Efraín Torres and Parker Jenkins

Inventing a low-cost MRI to dramatically expand access

Michelle Hoedeman

A CTSI grantee has developed a new kind of magnetic resonance imaging (MRI) that has the potential to change medical care for millions of children.

Efraín Torres, PhD, who completed his doctoral degree in biomedical engineering at the University of Minnesota this fall, alongside Parker Jenkins, who is in the midst of completing his PhD degree, and the team at Adialante has created a portable and low-cost MRI scanner. Thanks to a grant from CTSI’s Office of Discovery and Translation (ODAT), he hopes to quickly move it to market. 

ODAT was the first to fund the product, awarding Torres and collaborators a $148,000 grant to apply their proprietary MRI technology platform to pediatric MRI scanning. And then, just one year later, Torres and team broke $1.3 million in funding and are looking to complete their seed round of financing at $3.5 million. 

Their product’s potential is massive, as Torres explains: 

“This MRI scanner is going to disrupt the field. The goal is to make a difference in communities like the ones I grew up in on the south side of Chicago, where the clinics are very bare bones and lacking even second-rate technology. Soon, it’ll be possible for MRI scanners to be wherever they’re needed — minute clinics, doctor’s offices, and even refugee camps.”

Rendering showing Adialante scanner 1/10th the size of a traditional MRI scanner, with person icon for scale
Working under his advisor, Dr. Michael Garwood, Efraín Torres and team built a fundamentally different MRI machine that uses a patent-pending approach called frequency-modulated Rabi-encoded echoes (FREE). The promising approach removes B0 gradient coils, which can cut the cost of an MRI by approximately 30 percent as well as make it silent and smaller. 

Image is everything

MRI is the gold standard of medical testing because it delivers detailed images of organs and soft tissue without harmful radiation.

But they’re also prohibitively expensive, take up lots of space, and require advanced training to use, all of which limits their impact. They also carry additional drawbacks for children, Torres said.

“Traditional MRI systems are unpleasant, especially for children. You're all alone in a cold room, and feel claustrophobic stuck inside a noisy machine,” he said. “Our MRI scanner eliminates all that. It’s entirely silent. It fits on a tabletop. And it’s one-tenth the weight of traditional scanners. It’s a much easier and more pleasant experience without sacrificing the image quality.”

Working alongside Michael Garwood, PhD, a professor of radiology at UMN who has worked on advancing imaging technology for decades, Torres and team discovered a way to produce similar imaging results without the high price tag. 

Efraín Torres and Parker Jenkins
Efraín Torres and Parker Jenkins serve as CEO and COO, respectively, of the startup Adialante. They plan to produce inexpensive, easy-to-operate imaging machines that will bring MRI technology to more people around the world.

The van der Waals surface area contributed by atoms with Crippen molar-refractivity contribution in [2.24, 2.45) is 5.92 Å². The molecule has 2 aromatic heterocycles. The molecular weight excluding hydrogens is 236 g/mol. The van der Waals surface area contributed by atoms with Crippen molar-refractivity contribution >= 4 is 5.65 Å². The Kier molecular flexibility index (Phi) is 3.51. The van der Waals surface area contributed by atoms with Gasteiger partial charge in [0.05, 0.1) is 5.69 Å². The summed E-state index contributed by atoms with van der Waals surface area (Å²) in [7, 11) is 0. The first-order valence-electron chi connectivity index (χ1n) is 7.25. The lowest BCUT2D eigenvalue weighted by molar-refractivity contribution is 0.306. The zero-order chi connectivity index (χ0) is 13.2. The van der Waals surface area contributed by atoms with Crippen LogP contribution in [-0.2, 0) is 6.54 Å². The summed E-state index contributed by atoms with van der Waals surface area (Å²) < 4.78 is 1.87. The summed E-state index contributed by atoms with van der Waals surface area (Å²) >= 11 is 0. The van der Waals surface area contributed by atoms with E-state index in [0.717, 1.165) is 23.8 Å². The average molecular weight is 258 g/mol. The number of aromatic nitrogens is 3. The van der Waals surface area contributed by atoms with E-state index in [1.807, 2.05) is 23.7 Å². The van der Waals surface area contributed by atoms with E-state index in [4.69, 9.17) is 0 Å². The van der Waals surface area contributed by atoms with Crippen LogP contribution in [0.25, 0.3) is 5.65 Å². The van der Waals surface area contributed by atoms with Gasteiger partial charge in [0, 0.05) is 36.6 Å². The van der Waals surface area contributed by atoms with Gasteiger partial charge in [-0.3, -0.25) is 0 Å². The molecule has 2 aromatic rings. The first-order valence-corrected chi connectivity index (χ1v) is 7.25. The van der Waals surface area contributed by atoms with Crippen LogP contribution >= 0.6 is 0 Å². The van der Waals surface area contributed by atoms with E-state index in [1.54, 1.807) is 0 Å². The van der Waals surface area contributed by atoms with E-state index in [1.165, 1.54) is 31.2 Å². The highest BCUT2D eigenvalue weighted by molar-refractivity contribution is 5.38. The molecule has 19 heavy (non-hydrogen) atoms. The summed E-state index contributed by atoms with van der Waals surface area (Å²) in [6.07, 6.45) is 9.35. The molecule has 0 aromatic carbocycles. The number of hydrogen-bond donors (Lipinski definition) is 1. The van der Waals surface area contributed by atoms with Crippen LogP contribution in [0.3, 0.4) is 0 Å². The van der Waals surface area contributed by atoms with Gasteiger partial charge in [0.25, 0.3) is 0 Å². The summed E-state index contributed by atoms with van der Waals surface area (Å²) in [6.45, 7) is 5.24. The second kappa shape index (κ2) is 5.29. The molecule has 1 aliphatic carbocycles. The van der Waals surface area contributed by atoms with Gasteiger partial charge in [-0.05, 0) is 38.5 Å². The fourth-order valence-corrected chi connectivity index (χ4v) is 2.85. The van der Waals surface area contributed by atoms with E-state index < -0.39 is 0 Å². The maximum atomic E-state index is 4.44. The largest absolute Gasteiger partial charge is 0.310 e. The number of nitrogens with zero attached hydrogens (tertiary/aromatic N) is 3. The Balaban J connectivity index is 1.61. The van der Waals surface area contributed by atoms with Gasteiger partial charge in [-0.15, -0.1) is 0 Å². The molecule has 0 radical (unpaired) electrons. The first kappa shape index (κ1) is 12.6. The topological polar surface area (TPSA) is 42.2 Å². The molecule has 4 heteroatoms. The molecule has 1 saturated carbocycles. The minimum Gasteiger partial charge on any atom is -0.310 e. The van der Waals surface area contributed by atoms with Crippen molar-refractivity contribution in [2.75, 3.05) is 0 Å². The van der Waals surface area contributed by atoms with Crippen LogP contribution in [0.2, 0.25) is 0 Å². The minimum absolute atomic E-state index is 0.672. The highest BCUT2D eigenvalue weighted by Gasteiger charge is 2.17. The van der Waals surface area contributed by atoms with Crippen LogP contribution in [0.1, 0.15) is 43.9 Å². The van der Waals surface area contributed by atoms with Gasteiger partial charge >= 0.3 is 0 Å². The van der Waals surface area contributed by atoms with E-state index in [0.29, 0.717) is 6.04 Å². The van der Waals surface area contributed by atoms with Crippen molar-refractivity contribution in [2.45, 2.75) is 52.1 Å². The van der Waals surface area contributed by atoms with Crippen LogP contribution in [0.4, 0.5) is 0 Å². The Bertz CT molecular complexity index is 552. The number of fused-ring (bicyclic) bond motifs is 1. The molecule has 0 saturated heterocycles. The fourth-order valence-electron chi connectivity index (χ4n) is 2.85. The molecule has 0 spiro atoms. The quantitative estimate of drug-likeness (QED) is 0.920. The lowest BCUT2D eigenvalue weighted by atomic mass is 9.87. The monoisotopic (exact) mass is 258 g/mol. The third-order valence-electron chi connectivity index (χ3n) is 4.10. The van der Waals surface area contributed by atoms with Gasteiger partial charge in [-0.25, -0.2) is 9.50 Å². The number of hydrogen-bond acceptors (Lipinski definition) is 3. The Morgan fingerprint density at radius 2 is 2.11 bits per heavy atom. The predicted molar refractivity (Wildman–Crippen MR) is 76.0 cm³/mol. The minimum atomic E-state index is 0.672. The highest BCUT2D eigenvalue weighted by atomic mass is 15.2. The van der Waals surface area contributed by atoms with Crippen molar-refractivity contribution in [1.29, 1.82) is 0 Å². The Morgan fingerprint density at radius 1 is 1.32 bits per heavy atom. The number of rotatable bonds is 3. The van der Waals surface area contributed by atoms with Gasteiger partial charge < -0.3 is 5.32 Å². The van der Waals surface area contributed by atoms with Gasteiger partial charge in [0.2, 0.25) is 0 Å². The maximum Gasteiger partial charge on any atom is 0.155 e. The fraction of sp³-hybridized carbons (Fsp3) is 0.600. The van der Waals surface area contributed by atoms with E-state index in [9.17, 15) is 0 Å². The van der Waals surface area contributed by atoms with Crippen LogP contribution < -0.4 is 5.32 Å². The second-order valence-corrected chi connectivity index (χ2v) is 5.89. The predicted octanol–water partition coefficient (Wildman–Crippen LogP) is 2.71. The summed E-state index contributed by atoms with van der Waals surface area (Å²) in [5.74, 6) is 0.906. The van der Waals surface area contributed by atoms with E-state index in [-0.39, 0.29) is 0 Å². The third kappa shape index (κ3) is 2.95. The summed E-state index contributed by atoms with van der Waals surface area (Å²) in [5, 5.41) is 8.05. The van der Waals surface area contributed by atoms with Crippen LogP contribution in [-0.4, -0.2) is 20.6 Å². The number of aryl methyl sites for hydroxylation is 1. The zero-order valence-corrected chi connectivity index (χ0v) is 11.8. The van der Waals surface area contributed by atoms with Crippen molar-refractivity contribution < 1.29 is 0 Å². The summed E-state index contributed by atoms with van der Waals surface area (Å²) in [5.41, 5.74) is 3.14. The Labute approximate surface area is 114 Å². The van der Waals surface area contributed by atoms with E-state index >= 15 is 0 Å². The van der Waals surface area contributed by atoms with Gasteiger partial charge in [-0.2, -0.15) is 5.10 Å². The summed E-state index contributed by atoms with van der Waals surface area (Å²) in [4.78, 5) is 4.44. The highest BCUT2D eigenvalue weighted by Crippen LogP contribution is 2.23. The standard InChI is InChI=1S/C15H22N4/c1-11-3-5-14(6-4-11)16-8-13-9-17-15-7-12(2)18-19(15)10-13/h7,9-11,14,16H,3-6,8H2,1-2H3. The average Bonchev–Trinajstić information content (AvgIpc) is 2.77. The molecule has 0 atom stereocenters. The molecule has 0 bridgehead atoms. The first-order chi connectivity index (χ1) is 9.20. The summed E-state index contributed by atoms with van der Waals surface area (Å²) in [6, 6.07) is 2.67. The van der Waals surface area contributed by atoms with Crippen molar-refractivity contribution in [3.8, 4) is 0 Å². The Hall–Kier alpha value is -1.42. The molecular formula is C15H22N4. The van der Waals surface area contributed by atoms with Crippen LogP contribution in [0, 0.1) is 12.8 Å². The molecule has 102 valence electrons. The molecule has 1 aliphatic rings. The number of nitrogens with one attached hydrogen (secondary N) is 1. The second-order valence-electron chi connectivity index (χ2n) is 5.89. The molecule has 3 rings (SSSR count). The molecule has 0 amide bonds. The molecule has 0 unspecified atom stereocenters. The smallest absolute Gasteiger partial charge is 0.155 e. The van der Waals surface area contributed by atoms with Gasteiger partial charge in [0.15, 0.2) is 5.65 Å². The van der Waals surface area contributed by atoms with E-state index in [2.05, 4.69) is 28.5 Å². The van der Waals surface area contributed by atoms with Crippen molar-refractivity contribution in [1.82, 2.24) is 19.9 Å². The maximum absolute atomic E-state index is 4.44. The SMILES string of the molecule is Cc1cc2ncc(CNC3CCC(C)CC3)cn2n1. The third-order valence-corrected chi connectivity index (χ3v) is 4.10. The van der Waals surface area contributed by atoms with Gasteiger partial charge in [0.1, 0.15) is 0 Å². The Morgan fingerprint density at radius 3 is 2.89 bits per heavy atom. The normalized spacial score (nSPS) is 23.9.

A snowball effect

Among other benefits, greater access to MRI technology will allow doctors to better respond to childhood emergencies and rely less on CT (computed tomography) scans, which use ionizing radiation that is linked with childhood cancer.

But before that can happen, he has to build them. To do that, he launched a startup called Adialante with Parker Jenkins, a UMN biomedical engineering PhD student. With the business in place, they applied for funding to expand the team and develop a prototype. 

“Funding from ODAT created a snowball effect,” he said. “They were the first to give us funding, which is allowing us to hire our first employee, develop a fully functioning prototype, and attract even more funding. Pitching our concept became easier because we could show that ODAT believed in our work.”

The team has also been awarded other highly competitive grants, including from America’s Seed Fund powered by NSF, formerly known as NSF Small Business Innovation Research/Small Business Technology Transfer (SBIR/STTR) program. And a few months ago, the team won the grand prize at Walleye Tank, a life science pitch competition. 

The company has now raised $1.3 million — even during a time when venture capital investments in startups is down — with most of the funding going toward building out their prototype scanner.

“I was a PhD student in my mid-20’s when I applied for ODAT funding — definitely not their typical applicant,” acknowledges Torres. “But they saw the potential of our product and their support gave us the validation we needed to secure even more funds.”

Efrain Torres
Efraín Torres believes that new, low-cost MRI scanners can fundamentally change medical care. Doctors will be able to use MRI as part of routine physicals and to monitor the advance of diseases like dementia and Alzheimer’s.

The hardest part

Looking ahead, Torres envisions forging a different path than the typical tech start-up, saying:

“Start-ups usually have the goal of getting acquired by a larger company, but that’s not us. Our goal is to get our technology into places where it can do the most good.”

To do this, he anticipates Adialante will start out small by selling head-only scanners or orthopedic scanners, and slowly adding more products until they’re building full-body MRI machines that are silent and affordable.

It's a dream he’s shepherded for a long time:

“Ever since high school, I've wanted to make a big impact in healthcare because of my upbringing in Little Village, an immigrant community,” he said. “The hard part for me is that I have to be patient enough to get there, because it's going to take years. First, I have to build a profitable, sustainable business. Then, we can start to make a difference for kids in communities like the ones I grew up in.”